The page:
The mother is already making more babies.

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You can see the second baby behind the dead leaf

I wish my zebra haworthia (fasciata or attenuata – I can’t tell) would do the same. You can see why, it’s just beautiful.

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Love the contrasting white stripes against the green leaves. They look painted on!

 

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Orchids

I’ve never been too interested in orchids. I always thought they were too much work. But my colleague bought a mini white plant around Mother’s day and I found it really appealing. Another colleague had a mini in her office that her mom bought her years ago, also very cute.

Recently my garden friend gave me a Dendrobium Kingianum, which she described as “a lithophytic (grows on rocks) orchid from Australia”. It’s supposed to flower during the winter months so I guess I shouldn’t be surprised that it hasn’t done anything since I got it.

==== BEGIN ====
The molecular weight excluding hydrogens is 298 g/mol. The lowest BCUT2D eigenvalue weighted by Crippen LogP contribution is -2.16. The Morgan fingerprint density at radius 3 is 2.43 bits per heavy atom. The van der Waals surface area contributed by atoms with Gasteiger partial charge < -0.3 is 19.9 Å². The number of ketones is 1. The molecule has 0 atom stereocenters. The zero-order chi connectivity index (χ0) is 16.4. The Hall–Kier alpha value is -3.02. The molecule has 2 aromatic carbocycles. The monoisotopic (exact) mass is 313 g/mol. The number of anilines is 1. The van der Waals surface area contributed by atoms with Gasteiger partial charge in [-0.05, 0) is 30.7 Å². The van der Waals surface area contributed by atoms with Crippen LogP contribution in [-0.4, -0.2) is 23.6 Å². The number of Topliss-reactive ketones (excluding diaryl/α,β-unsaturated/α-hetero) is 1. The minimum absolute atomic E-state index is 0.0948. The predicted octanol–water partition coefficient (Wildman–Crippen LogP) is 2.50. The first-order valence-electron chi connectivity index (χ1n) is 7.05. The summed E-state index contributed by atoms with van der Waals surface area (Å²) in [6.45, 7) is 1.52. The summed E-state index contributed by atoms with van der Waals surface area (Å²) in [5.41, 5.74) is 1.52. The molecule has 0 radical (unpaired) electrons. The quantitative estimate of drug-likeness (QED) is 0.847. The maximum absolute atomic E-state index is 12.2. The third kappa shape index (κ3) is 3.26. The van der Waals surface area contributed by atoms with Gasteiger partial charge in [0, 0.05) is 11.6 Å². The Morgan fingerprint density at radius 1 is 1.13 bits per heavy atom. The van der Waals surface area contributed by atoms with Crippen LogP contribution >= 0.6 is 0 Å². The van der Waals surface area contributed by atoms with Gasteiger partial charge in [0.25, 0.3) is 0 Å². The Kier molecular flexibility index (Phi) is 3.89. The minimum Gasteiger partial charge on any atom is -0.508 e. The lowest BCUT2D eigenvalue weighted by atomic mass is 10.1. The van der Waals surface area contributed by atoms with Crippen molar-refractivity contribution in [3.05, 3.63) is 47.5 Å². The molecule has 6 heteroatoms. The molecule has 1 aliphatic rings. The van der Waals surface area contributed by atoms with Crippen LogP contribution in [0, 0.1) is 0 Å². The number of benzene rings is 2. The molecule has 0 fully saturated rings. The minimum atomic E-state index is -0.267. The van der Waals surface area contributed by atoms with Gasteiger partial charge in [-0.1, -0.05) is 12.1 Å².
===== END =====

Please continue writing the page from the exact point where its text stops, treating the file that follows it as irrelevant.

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I’m having a hard time keeping the really bent one in the soil while keeping it tied to the stick

I bought myself two minis at Metro last month. I thought they were $5.99, but when I got to the counter they were actually $9.99. I decided to treat myself.

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Many in bloom with more to go when I first bought them

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Some blooms are starting to fade

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Wonder if this flower will make a seed pod?

I have no idea how to care for them beyond what was provided on the tag. Thank goodness for Facebook groups (there are a bunch for orchid enthusiasts).

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My brother says he’s been smelling a lovely flower scent at night. There’s nothing else on my plant table that has flowers so I think it’s the orchids. However, I can’t smell anything when I sniff up close. Mysterious.